Southern California Edison plans to begin installing SmartConnect meters on Santa Barbara County’s South Coast this month, but if Noozhawk traffic and story forwards are any indication, there’s a power surge of opposition to the idea.
So-called smart meters replace analog meters and will wirelessly transmit usage information to the utilities. The utilities say the smart meters are necessary to better monitor usage, encourage conservation, cut costs and prevent widespread outages.
It’s not clear whether consumers are buying that story, however, and questions and suspicions are still swirling about health, safety and privacy.
What’s more, while PG&E customers are allowed to opt out of the program, the state Public Utilities Commission has yet to give Edison customers the same opportunity — even as contractors are proceeding with the replacement devices.
Edison customers can request to delay installation and can call 1.800.810.2369 to do so.
Meanwhile, the meter continues to run on Noozhawk’s story, with nearly 2,000 reader forwards in just four days.
It’s become a cruel tradition but Santa Barbara Unified School District trustees voted Feb. 28 to issue layoff notices to teachers — this time to help close a $5.8 million gap in next year’s budget. Getting the bad news will be 60 certified teachers and all 64 of the district’s temporary teachers.
In the past, relatively few layoffs have gone through as SBUSD and Santa Barbara Teachers Association officials have usually managed to scrounge funds from somewhere. Their luck may have run out this year and parents are definitely going to notice.
The district has placed two parcel-tax renewal initiatives on the June ballot that, if passed by a two-thirds majority, will preserve vital classroom programs beginning with the 2013-2014 school year. For the beleaguered SBUSD, it can’t come soon enough.
Only a month ago, Santa Barbara Cottage Hospital opened a new wing with state-of-the-art facilities and a helipad for the transportation of trauma patients. Right on cue, complaints about the helicopter noise began streaming in.
Several neighborhood residents attended the Feb. 28 Santa Barbara City Council meeting to voice their concerns about the helicopter flights. Between Feb. 3 and Feb. 25, there were 20 such flights, or one every 1.25 days — well below the volume of your average Kim Kardashian wedding but, obviously, 100 percent more than what residents are accustomed to.
Cottage Hospital officials acknowledge the number is higher than expected and they’ve scheduled neighborhood meetings in an attempt to keep the peace.
For a ridiculously low amount of money — around $700 — the United Boys & Girls Clubs of Santa Barbara County can provide its after-school programs to one child for a year. That figure is all the more impressive when you consider that 70 percent of the families served by the nonprofit organization’s four clubhouses are at or below the federal poverty level of $22,350 for a family of four.
To keep its programs running at full force in the face of diminished donations and cash-flow challenges, the United Boys & Girls Clubs has embarked on an urgent, 60-day fundraising campaign to generate $300,000. Noozhawk and KEYT are teaming up to help tell the Boys & Girls Clubs story and you’ll be hearing more from us later this month.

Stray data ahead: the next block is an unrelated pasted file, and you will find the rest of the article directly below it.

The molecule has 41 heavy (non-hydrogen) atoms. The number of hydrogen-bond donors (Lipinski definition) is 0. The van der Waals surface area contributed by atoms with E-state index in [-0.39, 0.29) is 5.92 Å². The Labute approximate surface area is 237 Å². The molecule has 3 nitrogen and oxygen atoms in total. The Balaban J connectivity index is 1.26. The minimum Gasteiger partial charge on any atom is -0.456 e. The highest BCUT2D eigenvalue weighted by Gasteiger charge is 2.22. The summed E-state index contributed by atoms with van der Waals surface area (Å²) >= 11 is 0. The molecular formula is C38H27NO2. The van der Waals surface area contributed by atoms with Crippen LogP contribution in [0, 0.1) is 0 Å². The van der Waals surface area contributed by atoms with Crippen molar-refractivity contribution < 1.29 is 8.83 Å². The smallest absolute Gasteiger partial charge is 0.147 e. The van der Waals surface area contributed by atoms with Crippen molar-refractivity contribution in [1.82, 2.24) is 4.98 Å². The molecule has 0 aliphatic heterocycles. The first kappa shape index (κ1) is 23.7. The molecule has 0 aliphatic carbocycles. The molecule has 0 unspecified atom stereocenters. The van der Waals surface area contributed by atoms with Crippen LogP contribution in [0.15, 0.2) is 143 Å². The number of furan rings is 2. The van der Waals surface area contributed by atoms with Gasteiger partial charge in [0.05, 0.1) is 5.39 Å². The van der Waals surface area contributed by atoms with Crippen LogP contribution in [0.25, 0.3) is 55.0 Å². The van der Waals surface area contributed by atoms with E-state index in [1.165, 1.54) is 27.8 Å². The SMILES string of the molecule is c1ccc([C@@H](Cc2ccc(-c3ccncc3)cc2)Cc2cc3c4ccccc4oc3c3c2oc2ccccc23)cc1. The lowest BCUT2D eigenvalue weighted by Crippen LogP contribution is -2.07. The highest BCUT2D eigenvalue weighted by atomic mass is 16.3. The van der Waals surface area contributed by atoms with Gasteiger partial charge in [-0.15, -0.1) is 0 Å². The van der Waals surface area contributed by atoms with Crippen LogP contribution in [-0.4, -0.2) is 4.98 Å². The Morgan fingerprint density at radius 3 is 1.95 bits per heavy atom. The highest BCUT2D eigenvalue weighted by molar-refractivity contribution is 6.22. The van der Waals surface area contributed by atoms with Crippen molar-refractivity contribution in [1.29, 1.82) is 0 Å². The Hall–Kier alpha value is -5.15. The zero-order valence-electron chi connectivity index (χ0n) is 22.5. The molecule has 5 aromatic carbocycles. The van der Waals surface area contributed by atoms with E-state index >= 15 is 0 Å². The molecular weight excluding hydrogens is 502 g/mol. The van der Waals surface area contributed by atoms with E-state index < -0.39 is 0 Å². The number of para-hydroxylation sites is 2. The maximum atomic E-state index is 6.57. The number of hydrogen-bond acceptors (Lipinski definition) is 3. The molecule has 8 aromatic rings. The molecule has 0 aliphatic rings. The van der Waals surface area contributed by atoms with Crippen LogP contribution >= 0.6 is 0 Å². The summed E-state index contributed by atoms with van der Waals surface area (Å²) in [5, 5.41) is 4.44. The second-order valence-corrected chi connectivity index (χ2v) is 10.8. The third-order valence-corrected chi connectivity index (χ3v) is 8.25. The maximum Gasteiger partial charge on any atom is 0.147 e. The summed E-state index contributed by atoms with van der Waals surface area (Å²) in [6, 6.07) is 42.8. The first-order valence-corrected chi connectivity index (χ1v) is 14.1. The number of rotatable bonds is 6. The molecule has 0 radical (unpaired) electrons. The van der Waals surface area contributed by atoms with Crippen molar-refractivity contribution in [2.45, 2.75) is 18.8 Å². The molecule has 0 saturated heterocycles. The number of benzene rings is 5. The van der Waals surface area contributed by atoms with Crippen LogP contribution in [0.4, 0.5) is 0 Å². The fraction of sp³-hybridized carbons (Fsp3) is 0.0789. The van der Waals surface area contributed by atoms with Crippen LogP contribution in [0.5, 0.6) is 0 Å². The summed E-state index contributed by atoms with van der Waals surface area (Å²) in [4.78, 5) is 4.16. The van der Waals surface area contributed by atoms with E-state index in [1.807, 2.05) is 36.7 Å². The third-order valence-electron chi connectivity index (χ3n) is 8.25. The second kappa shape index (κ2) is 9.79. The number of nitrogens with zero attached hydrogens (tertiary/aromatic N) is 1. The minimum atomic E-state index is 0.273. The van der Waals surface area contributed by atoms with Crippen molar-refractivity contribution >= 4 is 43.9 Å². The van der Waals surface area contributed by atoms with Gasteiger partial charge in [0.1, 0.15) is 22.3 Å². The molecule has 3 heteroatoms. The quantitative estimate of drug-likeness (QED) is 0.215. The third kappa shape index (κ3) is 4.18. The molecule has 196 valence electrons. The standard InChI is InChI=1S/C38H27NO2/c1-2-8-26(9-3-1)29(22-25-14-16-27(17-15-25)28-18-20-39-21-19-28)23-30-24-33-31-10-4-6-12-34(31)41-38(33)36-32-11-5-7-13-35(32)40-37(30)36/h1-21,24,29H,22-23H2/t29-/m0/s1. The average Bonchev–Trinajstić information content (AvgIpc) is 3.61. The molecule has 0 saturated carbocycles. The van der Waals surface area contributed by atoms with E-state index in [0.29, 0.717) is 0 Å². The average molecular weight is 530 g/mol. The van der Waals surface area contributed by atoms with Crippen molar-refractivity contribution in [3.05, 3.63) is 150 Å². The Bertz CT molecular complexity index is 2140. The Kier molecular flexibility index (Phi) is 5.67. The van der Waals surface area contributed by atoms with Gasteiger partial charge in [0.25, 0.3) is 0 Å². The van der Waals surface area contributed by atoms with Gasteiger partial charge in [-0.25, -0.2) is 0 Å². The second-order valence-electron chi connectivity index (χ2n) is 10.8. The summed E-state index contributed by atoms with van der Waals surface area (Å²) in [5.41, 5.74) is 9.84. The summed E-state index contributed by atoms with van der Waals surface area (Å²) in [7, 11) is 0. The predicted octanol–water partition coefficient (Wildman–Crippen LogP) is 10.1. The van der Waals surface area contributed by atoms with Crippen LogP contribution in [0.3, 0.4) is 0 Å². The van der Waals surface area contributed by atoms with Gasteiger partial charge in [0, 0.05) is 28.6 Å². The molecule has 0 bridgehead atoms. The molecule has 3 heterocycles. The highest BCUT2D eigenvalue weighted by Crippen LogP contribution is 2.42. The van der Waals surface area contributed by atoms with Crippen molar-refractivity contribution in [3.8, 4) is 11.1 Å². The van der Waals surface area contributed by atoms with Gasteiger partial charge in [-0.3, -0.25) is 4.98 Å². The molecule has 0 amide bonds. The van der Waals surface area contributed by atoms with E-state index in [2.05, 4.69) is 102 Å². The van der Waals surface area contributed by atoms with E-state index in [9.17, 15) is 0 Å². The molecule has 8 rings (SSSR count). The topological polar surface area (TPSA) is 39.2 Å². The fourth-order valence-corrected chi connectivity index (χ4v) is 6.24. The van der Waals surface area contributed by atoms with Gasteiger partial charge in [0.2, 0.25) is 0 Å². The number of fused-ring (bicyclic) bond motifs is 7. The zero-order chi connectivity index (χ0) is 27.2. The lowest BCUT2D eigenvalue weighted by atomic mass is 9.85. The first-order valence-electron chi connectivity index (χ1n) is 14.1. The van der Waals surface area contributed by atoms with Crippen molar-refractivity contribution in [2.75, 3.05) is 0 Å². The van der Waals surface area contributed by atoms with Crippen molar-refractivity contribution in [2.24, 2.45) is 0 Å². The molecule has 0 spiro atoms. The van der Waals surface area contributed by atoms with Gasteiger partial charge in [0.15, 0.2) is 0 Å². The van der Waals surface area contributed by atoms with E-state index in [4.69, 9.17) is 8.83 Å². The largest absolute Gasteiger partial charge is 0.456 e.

Say what you will about the Santa Barbara Police Department, but there is never a dull moment. In the last year, SBPD has weathered a crusade against one of its officers, all but ignored a case of alleged police brutality witnessed by a dozen bystanders, and seen a longtime business office supervisor arrested and charged with the alleged embezzlement of more than $200,000 in parking ticket revenue.
The latest episode is — literally — a made-for-television show involving On Patrol with Santa Barbara PD. Linda and Ira Distenfield, the owners of the production company that films what Noozhawk staff writer Giana Magnoli called “the Cops-esque show,” have filed a $1.25 million damage claim against the city of Santa Barbara after the city abruptly halted filming in December.
The Distenfields say the city had extended their agreement to film the shows but then halted production without giving them a 90-day notice. They say they want to complete the fifth season of the series, which follows police officers on calls. City officials declined to comment.
Fortunately, fans of Santa Barbara law enforcement TV have an alternative. With impeccable timing, Psych returned to USA Network on Feb. 29. Thanks to the crime-solving antics of psychic detective Shawn Spencer and his partner, Burton “Gus” Guster, the streets of Santa Barbara/Vancouver are safe again.
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Tom Thomas retired March 2 after 42 years as a banker, most of them as a top executive with Santa Barbara Bank & Trust.
The consummate gentleman, Tom has been a true community beacon and a tireless advocate on behalf of education, drug abuse prevention and one of his favorite causes, the restoration of the historic Santa Barbara County Courthouse. It’s been a privilege of mine to serve beside him on the board of Santa Barbara Partners in Education but a cherished memory is the private tour of the Courthouse that he and architect Bill Mahan gave me. They’re hilarious together.
So what’s on Tom’s agenda beginning Monday? Golf, and waiting for Cal’s spring football practice to start next month. Go Bears!
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